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The Wolverine (2013) Directed by James Mangold - Movie Review

The Wolverine (2013) Directed by James Mangold - Movie Review

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The Wolverine (2013) Directed by: James Mangold

Written by: Mark Bomback, Scott Frank (screenplay)

Stars: Hugh Jackman, Rila Fukushima, Tao Okamoto, Famke Janssen

Runtime: 126 min. Rated PG-13 for sequences of intense sci-fi action and violence, some sexuality and language.

Like many movies this summer The Wolverine is a sequel; the story unfolding sometime after the third X-Men Movie X-Men: The Last Stand (2006). A significant amount of the story is taken from the 1982 comic books series penned by Chris Claremont with pencils by Frank Miller.[1]By how the story is told there is an expectation the audience will at least know something about who Logan (the Wolverine) is. It also expects viewers to know about events from past film adaptations of X-Men adventures and, to a lesser extent, the contents of the comic books. For example, a viewer will need to know about a pivotal event from the end of X-Men: The Last Stand in which the film showed the apparent death of Jean Grey (Famke Janssen), a fellow mutant whom Logan loved, and still loves. She, however, was not his to love and he was put into a terrible situation where he had to kill her to save others because she was becoming a terrible villain.[2]
The Wolverine picks up from this story with a now reclusive Logan living in the Canadian Yukon sporadically coming into town for supplies. He's basically wandering the woods guilt-ridden over his part in Jean Grey’s death and is wrestling with his own troubles.

The beginning of the film is set near the end of the American conflict with Japan in WWII. Logan's a POW, locked away in solitary confinement. The camp is in the Nagasaki region, and seeing American bomber planes approaching, a young Japanese solider named Yashida in the midst of the chaos releases American soldiers from their cells including Logan's solitary confinement cell. As Japanese officers commit hara-kiri Logan rescues Yashida from the distant blast of  the atomic bomb displaying his unique mutant ability to withstand injury and heal rapidly.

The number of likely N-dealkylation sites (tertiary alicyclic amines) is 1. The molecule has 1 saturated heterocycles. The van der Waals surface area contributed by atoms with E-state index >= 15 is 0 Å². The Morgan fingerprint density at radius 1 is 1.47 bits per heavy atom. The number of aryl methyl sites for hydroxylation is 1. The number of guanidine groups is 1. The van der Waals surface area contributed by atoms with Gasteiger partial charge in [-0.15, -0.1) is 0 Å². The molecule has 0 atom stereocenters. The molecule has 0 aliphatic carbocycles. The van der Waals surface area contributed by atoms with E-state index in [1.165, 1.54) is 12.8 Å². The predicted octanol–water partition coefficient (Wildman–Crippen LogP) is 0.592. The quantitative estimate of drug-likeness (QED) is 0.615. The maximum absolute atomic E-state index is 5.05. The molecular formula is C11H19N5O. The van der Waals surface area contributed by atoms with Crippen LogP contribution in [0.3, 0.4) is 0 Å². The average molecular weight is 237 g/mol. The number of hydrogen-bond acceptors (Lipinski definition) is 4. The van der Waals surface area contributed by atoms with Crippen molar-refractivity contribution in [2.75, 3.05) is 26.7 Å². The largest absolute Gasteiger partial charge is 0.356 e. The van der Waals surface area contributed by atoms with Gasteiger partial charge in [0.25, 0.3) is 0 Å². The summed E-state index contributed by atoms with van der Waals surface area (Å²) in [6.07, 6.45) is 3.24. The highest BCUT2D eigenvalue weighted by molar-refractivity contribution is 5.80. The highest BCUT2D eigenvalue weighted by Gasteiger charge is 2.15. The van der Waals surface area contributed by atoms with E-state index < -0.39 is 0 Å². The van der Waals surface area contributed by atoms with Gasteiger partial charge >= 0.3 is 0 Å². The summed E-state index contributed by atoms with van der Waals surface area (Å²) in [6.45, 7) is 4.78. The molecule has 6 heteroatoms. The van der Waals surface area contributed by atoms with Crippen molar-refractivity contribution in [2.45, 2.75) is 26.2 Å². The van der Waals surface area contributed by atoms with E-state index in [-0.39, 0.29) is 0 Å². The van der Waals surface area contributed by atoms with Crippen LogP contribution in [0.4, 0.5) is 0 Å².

On the surface it seems the stage is set for something epic, but this isn't the case. The Wolverine’s strength as a film is its smaller reach. Generally, the stakes are less epic and the character stakes more epic. Unlike in this summer’s Man of Steel, where Superman had to save the whole world single-handedly, Logan finds himself embroiled in a relatively small-scale feud between the family members of a powerful Japanese clan that owns and operates a futuristic technology corporation. It also turns out that the aging tech giant CEO is Yashida, now advanced in years, he is near death and concerns centre around his last will and testament.

Yashida offers to undo Logan's mutant powers and render him "normal" so Logan can live an average life and die as others do. Logan's first response is to say, "What they did to me, what I am, can't be undone." to which old Yashida says, "Don't be so sure." What starts out looking like mercy — an old man wanting to thank Logan for saving his life by giving him the one thing he thinks Logan wants, which is to die and pass into the afterlife to be with Jean Grey — turns out to be something else. Yashida is ploting to steal Logan's mutant powers for himself so he can reverse his own aging, prevent his looming death, and hopefully live forever.

Logan's Mortality